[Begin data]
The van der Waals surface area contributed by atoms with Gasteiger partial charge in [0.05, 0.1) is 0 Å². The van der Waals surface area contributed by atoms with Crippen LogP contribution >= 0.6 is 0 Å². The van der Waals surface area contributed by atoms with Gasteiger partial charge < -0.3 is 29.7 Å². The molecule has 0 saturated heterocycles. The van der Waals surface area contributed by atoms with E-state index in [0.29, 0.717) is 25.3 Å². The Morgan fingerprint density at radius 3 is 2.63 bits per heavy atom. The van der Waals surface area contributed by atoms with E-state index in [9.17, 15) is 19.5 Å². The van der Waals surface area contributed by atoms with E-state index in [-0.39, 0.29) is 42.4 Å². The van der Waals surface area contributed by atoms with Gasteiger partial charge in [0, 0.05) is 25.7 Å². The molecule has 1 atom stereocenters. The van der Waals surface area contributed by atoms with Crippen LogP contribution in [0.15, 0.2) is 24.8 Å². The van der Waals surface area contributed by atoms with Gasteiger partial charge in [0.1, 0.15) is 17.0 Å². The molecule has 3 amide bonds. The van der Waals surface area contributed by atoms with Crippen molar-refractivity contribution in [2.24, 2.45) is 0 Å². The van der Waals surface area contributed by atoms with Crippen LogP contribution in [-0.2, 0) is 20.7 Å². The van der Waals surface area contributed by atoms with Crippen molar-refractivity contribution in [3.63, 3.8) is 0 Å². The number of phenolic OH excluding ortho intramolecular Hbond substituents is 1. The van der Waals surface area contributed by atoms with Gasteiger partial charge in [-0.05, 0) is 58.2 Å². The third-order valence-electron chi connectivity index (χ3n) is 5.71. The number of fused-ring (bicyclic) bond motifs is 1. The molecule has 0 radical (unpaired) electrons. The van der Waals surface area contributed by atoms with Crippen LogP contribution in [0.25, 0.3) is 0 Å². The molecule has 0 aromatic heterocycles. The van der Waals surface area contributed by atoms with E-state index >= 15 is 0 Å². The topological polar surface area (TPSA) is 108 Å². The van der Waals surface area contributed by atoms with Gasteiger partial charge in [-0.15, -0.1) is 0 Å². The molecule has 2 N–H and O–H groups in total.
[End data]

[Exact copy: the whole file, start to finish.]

The van der Waals surface area contributed by atoms with Gasteiger partial charge in [0.05, 0.1) is 0 Å². The van der Waals surface area contributed by atoms with Crippen LogP contribution >= 0.6 is 0 Å². The van der Waals surface area contributed by atoms with Gasteiger partial charge < -0.3 is 29.7 Å². The molecule has 0 saturated heterocycles. The van der Waals surface area contributed by atoms with E-state index in [0.29, 0.717) is 25.3 Å². The Morgan fingerprint density at radius 3 is 2.63 bits per heavy atom. The van der Waals surface area contributed by atoms with E-state index in [9.17, 15) is 19.5 Å². The van der Waals surface area contributed by atoms with E-state index in [-0.39, 0.29) is 42.4 Å². The van der Waals surface area contributed by atoms with Gasteiger partial charge in [0, 0.05) is 25.7 Å². The molecule has 1 atom stereocenters. The van der Waals surface area contributed by atoms with Crippen LogP contribution in [0.15, 0.2) is 24.8 Å². The van der Waals surface area contributed by atoms with Gasteiger partial charge in [0.1, 0.15) is 17.0 Å². The molecule has 3 amide bonds. The van der Waals surface area contributed by atoms with Crippen molar-refractivity contribution in [2.24, 2.45) is 0 Å². The van der Waals surface area contributed by atoms with Crippen LogP contribution in [-0.2, 0) is 20.7 Å². The van der Waals surface area contributed by atoms with Crippen molar-refractivity contribution in [3.63, 3.8) is 0 Å². The number of phenolic OH excluding ortho intramolecular Hbond substituents is 1. The van der Waals surface area contributed by atoms with Gasteiger partial charge in [-0.05, 0) is 58.2 Å². The third-order valence-electron chi connectivity index (χ3n) is 5.71. The number of fused-ring (bicyclic) bond motifs is 1. The molecule has 0 radical (unpaired) electrons. The van der Waals surface area contributed by atoms with Crippen LogP contribution in [0.25, 0.3) is 0 Å². The molecule has 0 aromatic heterocycles. The van der Waals surface area contributed by atoms with E-state index >= 15 is 0 Å². The topological polar surface area (TPSA) is 108 Å². The van der Waals surface area contributed by atoms with Gasteiger partial charge in [-0.15, -0.1) is 0 Å². The molecule has 2 N–H and O–H groups in total.